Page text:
When we hear “Medicaid” many imagine a lazy, non-working individual, sitting at home watching Jerry Springer and Maury. But the fact is, 70% of Medicaid spending goes towards people with disabilities. According to a U.S. Census Bureau report released at the end of 2008, there were 54.4 million Americans living with at least one disability in a census taken in 2005. This means roughly 1 in 5 people are disabled. Of these 54.4 million, 35 million had a severe disability. These individuals needed assistance in performing activities of daily living (ADL) such as getting into or out of a chair or bed, dressing, bathing and eating. In many cases, assistance is also needed for other activities such as shopping, paying bills, using the telephone and light housework. (Americans with Disabilities, 2005)
Imagine not being able to get yourself to the bathroom or not being able to get yourself out of your own bed. What would you do if you were hungry but could not even make some simple toast for yourself? Are you going to be able to move your mom or dad into your home and care for them if they break a bone or develop dementia? These are some of the things that Medicaid can possibly pay for (or at least a portion of it). Being that it is so many peoples’ lifeline, why is it that when our government needs to tighten up the budget, they look to those who need the most to give the most? Cuts are being made to Medicaid on a regular basis and the health and well-being of our most vulnerable citizens is being threatened.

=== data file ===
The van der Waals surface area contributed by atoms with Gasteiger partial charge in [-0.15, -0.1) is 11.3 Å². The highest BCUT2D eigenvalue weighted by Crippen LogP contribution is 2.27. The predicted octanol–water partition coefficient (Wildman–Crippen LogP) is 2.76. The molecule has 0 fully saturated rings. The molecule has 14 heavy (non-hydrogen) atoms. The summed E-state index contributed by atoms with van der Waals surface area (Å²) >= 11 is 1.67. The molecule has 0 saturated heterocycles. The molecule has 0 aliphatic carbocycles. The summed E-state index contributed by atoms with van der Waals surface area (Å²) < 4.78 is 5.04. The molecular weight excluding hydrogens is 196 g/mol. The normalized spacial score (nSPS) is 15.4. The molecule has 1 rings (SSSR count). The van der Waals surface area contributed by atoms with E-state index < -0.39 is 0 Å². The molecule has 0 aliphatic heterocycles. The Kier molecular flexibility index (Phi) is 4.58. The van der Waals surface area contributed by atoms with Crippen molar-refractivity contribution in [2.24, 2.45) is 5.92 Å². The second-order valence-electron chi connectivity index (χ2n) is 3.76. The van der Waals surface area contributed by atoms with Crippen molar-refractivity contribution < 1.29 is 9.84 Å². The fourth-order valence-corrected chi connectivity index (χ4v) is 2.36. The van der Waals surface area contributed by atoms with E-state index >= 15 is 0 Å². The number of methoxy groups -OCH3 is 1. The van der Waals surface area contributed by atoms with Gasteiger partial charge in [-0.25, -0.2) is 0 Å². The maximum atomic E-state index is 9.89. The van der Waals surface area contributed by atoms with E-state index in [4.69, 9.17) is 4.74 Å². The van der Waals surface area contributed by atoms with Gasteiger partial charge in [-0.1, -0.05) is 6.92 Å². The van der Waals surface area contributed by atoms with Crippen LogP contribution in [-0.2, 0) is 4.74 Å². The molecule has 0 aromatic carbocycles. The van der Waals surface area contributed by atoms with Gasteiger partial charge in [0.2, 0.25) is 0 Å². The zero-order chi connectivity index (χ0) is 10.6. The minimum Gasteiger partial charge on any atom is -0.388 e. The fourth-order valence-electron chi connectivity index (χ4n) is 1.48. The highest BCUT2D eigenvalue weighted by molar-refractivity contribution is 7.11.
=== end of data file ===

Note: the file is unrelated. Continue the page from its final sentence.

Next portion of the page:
“Why don’t they just go get a real job” is commonly heard coming from the mouths of the able-bodied clueless. But I am here to tell you that Medicaid serves the type of people who can’t “just go get a real job” because they have disabilities that block them from doing so. In the 2005 census, less than half of the disabled population between the ages of 21 and 64 were employed. (Americans with Disabilities, 2005) With the state our economy is in as of late, I imagine that number to be much higher now.
Among individuals who are disabled between the ages of 25-64, 27.1 percent were in poverty, compared to 9.1 percent for people who had no disability. Of this same group, 57 percent of those who reported having a severe disability were receiving some form of public assistance through government programs such as food stamps or public housing where only 7.3 percent of non-disabled individuals required such assistance. (Americans with Disabilities, 2005) So before we go slashing public assistance, let’s think about the actual people it would be affecting.
Too often the head honchos look at the bottom line and ignore the human beings that make up that line.